Most of us are in detox mode in January. It’s a good time to cut back on all the things we over-indulged in over the holidays (not to mention all year long).
But there’s one indulgence you’re not going to want to quit.
Coffee drinking is often lumped in with the “bad” habits we need to give up, but it’s anything but. And many diets even recommend sacrificing your brew, at least for a little bit.
But there’s an excellent reason to consider ignoring that advice. I know I will be.
I’ll never give my coffee up willingly. Because new research confirms how it can help deliver some of the most critical benefits possible.
Coffee could help protect your brain, preserve your memory, and perhaps even reduce your risk for Alzheimer’s disease.
How coffee could save your brain
You know all about the near-instant boost coffee delivers. It acts like brain fuel, helping you think sharper, clearer, and faster.
But the new study looks at something even more critical. It focuses on the long-term effects inside the brain. And those are even more impressive.
Overall, older folks with a healthy brain who drink coffee are more likely to STAY that way. They were less likely to progress into cognitive impairment and cognitive decline, often the first steps toward dementia.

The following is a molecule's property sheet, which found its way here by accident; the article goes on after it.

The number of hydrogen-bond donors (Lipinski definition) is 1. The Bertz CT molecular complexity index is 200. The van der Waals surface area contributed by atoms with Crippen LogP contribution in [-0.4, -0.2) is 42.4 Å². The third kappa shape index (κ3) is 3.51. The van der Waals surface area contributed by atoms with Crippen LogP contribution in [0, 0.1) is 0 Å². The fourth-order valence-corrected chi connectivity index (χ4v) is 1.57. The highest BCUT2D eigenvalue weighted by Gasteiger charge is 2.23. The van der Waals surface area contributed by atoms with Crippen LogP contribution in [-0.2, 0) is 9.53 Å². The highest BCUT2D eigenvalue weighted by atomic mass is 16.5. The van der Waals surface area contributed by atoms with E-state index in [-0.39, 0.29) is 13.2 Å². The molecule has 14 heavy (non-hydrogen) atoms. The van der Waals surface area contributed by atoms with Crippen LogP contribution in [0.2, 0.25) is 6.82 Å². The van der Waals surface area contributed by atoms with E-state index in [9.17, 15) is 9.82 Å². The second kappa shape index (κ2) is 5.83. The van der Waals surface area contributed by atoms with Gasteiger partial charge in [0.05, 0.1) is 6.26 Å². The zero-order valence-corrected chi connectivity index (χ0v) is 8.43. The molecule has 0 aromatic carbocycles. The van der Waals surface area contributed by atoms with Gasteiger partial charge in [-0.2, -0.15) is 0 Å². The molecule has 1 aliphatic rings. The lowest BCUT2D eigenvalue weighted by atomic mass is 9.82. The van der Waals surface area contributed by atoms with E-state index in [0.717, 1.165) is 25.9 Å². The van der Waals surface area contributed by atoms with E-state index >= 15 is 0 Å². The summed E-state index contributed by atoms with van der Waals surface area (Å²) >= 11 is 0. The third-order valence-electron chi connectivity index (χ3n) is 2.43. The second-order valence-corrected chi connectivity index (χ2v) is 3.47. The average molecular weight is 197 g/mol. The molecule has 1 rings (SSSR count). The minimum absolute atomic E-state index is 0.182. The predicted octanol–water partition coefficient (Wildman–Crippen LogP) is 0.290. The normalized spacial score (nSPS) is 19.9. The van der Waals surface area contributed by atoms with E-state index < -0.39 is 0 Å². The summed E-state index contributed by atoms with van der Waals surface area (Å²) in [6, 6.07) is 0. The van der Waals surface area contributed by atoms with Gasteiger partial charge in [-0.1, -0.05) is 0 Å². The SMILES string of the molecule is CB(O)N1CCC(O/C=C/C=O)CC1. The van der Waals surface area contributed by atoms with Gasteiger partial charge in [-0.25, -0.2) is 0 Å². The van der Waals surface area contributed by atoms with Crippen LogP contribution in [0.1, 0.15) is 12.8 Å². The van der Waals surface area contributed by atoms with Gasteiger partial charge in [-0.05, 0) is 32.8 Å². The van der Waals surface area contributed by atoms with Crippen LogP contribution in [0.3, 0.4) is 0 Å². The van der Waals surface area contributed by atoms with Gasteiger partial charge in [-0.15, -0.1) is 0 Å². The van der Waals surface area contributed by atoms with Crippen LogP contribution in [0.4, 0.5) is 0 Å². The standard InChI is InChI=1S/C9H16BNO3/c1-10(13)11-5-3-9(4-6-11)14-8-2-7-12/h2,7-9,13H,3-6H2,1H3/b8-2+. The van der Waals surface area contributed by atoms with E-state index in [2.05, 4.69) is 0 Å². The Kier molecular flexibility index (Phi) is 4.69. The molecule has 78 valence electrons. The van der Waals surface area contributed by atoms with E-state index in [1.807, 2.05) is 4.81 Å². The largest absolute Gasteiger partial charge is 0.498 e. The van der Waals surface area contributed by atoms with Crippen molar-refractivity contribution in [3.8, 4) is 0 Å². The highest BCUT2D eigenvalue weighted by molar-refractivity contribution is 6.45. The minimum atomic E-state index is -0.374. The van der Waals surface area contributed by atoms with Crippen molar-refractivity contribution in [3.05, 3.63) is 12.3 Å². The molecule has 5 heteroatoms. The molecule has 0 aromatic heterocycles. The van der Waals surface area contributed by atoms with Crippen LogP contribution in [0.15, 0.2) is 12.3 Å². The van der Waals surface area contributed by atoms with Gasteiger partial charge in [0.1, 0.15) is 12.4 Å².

As a result, the same new study finds that a coffee habit could make you less likely to develop Alzheimer’s disease. And should the worst happen, and it still strikes, your coffee habit could help move the disease’s timeline to much later in life.
That means many more years of happy and healthy (coffee-filled) living before it does.
The study also uncovers two crucial – and very specific – coffee benefits:
- Having a second cup of coffee a day was linked to an 8 percent drop in the odds of developing cognitive decline over the next 18 months.
- Coffee also appeared to help prevent damaged proteins from building up in the brain, reducing amyloid accumulation by 5 percent.
Not bad for a brew that they’re always trying to get us to quit drinking.
How much coffee should your drink?
The team behind the new study believes each additional cup of coffee per day could further increase the health benefits. But they didn’t arrive at a specific number of cups where those benefits level off before the study was over.
However, in other studies, between three and six cups of coffee a day is often cited as when you max out any added protections. And those benefits aren’t just reducing dementia risk, either.
Coffee is also linked to a lower risk for Parkinson’s, diabetes, prostate cancer, and heart issues. It could even improve your gut health (click here for details).
Plus, one study found coffee can boost your circulation, improving blood flow through the smaller blood vessels by about a third. This could help explain why folks who drink it have a lower risk of cardiovascular problems, including heart attack and stroke.
Just don’t ruin your coffee with any inflammatory sugar or syrups. Keep it simple. Drink it black or with a splash of cream or milk like I do. That way, you can enjoy ALL of the benefits without any added risks.